DHS Secretary John Kelly reaffirmed President Trump's claim that "Dreamers" could rest easy despite heightened fears of deportation

WASHINGTON -- Homeland Security Secretary John Kelly on Sunday backed up President Trump’s statement that “Dreamers ” -- undocumented immigrants living in the U.S. through the 2012 Deferred Action for Childhood Arrivals (DACA) program -- could “rest easy” despite threats of deportation. 

“If the president of the United States says something, you should probably take him at his word,” Kelly told “Face the Nation” moderator John Dickerson. “We have never in the 90 days I’ve been in this job focused on DACA.”  

Kelly addressed skepticism about the administration’s adherence to Obama-era immigration protections after the first reported deportation of a Dreamer, Juan Manuel Montes, a 23-year-old from California.

He iterated that undocumented immigrants would face deportation if they break U.S. law, adding that the Department of Homeland Security’s focus on DACA pales in comparison to other department operations.

“Those people that have claimed DACA, that we have done that wrong, they at one time in some cases had DACA status but then broke our laws, fell crosswise with our laws, and we deported them. I think only three or four at this point,” he said. 

Kelly rewinded to the original, enduring strategy of the administration’s crackdown on illegal immigration. He said Mr. Trump personally instructed him to direct his agency to deport undocumented immigrants who disobeyed U.S. laws -- including border entry laws, which DHS officials claim Montes did not follow.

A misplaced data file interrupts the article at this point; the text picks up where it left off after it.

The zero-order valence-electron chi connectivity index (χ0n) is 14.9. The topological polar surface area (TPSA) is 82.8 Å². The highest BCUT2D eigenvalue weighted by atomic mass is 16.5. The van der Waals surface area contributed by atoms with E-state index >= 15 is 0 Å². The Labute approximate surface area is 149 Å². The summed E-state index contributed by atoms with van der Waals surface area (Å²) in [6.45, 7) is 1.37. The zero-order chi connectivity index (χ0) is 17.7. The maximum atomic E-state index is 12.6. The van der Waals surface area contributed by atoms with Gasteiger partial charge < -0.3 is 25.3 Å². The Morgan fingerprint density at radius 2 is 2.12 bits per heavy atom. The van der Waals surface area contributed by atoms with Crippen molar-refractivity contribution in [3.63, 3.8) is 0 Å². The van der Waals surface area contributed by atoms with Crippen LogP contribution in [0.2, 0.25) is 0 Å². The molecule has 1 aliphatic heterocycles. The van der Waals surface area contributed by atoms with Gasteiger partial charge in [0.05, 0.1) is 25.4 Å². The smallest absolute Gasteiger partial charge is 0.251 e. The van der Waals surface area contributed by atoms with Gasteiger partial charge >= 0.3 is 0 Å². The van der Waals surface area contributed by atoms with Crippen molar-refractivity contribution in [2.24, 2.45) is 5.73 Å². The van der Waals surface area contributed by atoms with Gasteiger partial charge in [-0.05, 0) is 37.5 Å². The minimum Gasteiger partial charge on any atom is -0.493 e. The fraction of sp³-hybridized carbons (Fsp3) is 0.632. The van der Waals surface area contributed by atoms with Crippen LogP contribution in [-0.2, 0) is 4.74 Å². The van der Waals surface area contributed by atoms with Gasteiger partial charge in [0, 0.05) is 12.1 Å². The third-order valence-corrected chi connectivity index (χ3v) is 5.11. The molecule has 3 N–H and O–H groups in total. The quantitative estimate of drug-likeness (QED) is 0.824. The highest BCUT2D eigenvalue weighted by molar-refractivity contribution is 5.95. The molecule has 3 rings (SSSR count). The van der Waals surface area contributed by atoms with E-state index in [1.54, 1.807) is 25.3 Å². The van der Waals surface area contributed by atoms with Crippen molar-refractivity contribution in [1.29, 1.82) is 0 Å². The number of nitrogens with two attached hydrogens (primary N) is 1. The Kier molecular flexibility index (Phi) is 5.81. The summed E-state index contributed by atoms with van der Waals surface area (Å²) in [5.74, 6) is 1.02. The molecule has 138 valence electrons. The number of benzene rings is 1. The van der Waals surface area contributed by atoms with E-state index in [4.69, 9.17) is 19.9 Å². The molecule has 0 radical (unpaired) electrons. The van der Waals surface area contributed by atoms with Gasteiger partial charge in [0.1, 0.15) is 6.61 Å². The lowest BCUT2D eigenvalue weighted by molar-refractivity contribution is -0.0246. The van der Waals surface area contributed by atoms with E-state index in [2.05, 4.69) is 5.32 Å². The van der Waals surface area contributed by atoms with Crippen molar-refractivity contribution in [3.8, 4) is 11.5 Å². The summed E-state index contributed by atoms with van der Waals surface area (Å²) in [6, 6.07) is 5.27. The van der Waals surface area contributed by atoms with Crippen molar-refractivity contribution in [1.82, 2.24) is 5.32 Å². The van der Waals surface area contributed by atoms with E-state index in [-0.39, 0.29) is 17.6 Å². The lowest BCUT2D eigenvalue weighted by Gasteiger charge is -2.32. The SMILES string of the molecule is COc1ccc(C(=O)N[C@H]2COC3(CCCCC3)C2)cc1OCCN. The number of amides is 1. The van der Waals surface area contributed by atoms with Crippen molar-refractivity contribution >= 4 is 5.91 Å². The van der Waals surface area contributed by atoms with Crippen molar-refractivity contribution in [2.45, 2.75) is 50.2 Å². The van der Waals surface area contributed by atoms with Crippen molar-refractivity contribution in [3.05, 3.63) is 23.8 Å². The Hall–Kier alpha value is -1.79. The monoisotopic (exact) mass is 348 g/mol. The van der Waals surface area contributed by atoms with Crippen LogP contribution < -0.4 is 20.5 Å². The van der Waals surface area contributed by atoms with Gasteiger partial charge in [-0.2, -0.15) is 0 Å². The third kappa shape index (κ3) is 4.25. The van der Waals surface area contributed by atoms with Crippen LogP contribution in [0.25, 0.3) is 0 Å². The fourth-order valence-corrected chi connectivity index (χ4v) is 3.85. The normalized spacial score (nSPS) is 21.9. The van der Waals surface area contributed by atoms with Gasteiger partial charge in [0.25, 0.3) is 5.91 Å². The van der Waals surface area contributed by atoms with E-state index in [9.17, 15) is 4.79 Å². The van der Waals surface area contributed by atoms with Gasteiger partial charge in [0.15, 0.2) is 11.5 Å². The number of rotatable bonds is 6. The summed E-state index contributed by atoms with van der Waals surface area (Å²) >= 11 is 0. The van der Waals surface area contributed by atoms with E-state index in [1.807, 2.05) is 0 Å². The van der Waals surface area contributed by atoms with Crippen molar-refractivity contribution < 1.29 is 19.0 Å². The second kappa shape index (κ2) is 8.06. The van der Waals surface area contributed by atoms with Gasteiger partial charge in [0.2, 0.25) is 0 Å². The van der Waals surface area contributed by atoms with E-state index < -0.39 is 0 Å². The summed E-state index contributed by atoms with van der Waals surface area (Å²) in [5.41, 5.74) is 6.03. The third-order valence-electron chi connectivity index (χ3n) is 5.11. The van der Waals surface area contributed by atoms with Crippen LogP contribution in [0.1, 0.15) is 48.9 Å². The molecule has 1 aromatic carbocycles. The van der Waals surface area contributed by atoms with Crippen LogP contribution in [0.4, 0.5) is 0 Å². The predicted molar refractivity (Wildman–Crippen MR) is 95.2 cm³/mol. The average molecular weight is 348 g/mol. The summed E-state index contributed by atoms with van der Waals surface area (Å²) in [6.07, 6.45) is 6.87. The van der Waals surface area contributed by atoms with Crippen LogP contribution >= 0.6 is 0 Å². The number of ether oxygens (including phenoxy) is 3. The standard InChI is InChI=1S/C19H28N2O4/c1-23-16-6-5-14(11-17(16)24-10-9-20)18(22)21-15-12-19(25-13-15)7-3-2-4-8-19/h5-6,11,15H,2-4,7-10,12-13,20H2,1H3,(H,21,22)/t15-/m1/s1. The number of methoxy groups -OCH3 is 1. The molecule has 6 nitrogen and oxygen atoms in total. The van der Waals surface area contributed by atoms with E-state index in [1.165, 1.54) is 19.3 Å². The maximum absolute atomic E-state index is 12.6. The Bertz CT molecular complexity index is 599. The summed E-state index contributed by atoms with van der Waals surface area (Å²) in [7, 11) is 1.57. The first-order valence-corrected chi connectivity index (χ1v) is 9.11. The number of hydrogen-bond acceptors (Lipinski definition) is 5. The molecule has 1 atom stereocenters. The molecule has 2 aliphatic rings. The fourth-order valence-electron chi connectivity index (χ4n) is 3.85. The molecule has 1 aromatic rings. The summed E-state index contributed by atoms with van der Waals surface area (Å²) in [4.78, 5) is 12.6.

Officials apprehended Montes at the California border town of Calexico in February after he reportedly entered into the U.S. by hopping a fence. 

Kelly said Mr. Trump told him: “I want you to safeguard the borders of our country with particular focus on the Southwest border. I want you to make sure that as you do that that normal, legal movement across our borders, whether it’s containers or people, is not only not impeded but is made even more -- made even easier.” 

He elaborated: “So, those are the things he gave. And go after the criminals that are in our country illegally. And the criminals by definition are those who are A) here illegally and B) have gotten crosswise with our laws. Now, there are some other individuals that are in the pipeline of the normal immigration, the legal justice pipeline that -- just one recently exhausted all of her appeals and has now been deported. But that’s what he told me to do. And that’s what we’re doing.” 

Kelly did not express sympathy for Montes’ run-in with border enforcement, suggesting that Montes handed over his DACA-status protections by breaking the law. 

Montes’ attorneys claim that his DACA status is valid until 2018; U.S. Customs and Border Protection said it expired in 2015.

Montes is filing a Freedom of Information Act request with Customs and Border Protection, requesting information regarding his case. 

“At one time in his life he was protected by DACA,” Kelly said. “But according to the very rules that President Obama established, DACA, this guy had surrendered those and broken our laws. And he fell into our -- when we apprehended him, we deported him.”